Red Tape, Corruption, and Distributive Politics

21 Pages Posted: 24 Sep 2018 Last revised: 11 Oct 2018

See all articles by Aditya Dasgupta

Aditya Dasgupta

University of California, Merced

Tesalia Rizzo

Massachusetts Institute of Technology (MIT), School of Humanities, Arts, and Social Sciences, Department of Political Science

Date Written: September 4, 2018

Abstract

This paper investigates the distributive politics of red tape, the time-consuming bureaucratic hurdles and minutiae attached to the pursuit of government benefits and services. A simple model suggests that red tape has potentially progressive effects when it is utilized as a mechanism to screen out high-income individuals with high opportunity costs of time by a social welfare maximizing social planner. When implemented by a corrupt bureaucrat, however, red tape is also regressive, screening out poorer individuals who may be willing to pay but are constrained in their ability to pay the bribes required to clear red tape. This provides arbitrage opportunities for clientelist intermediaries who specialize in cutting red tape in exchange for the political loyalty of poor voters.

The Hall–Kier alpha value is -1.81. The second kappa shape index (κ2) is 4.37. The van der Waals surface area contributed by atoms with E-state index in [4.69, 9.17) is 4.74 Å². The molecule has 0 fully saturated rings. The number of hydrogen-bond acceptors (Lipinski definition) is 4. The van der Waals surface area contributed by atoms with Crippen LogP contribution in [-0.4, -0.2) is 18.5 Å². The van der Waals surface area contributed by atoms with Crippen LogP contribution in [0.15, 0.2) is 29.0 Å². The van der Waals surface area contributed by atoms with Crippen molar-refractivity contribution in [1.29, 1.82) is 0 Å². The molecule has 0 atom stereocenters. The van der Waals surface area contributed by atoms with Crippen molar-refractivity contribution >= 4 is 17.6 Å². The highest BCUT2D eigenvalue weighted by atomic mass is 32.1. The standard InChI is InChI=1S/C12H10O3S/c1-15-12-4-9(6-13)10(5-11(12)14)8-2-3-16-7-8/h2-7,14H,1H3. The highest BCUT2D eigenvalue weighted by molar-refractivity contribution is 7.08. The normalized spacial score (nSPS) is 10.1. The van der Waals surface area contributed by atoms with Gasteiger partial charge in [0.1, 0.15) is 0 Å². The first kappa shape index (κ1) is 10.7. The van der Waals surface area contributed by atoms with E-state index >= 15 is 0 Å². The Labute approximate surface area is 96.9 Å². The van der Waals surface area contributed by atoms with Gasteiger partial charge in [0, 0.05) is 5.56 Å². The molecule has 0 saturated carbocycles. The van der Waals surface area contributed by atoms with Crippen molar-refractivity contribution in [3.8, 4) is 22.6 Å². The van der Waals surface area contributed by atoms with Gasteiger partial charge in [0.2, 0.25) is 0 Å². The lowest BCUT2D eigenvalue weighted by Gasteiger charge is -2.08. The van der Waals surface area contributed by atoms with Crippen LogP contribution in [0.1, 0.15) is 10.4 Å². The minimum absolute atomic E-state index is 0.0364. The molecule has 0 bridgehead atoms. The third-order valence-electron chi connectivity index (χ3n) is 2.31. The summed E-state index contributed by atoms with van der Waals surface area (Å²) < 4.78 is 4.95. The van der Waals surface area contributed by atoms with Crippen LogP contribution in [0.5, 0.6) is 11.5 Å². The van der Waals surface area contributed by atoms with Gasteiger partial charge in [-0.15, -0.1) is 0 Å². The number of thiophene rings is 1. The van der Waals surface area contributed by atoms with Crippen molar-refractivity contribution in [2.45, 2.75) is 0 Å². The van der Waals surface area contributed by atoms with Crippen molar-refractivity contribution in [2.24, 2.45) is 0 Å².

Keywords: Red Tape, Corruption, Distributive Politics

Suggested Citation

Dasgupta, Aditya and Rizzo, Tesalia, Red Tape, Corruption, and Distributive Politics (September 4, 2018). MIT Political Science Department Research Paper No. 2018-19. Available at SSRN: https://ssrn.com/abstract=3243982 or http://dx.doi.org/10.2139/ssrn.3243982

Aditya Dasgupta (Contact Author)

University of California, Merced ( email )

P.O. Box 2039
Merced, CA 95344
United States

Tesalia Rizzo

Massachusetts Institute of Technology (MIT), School of Humanities, Arts, and Social Sciences, Department of Political Science ( email )

77 Massachusetts Avenue
Cambridge, MA 02139
United States

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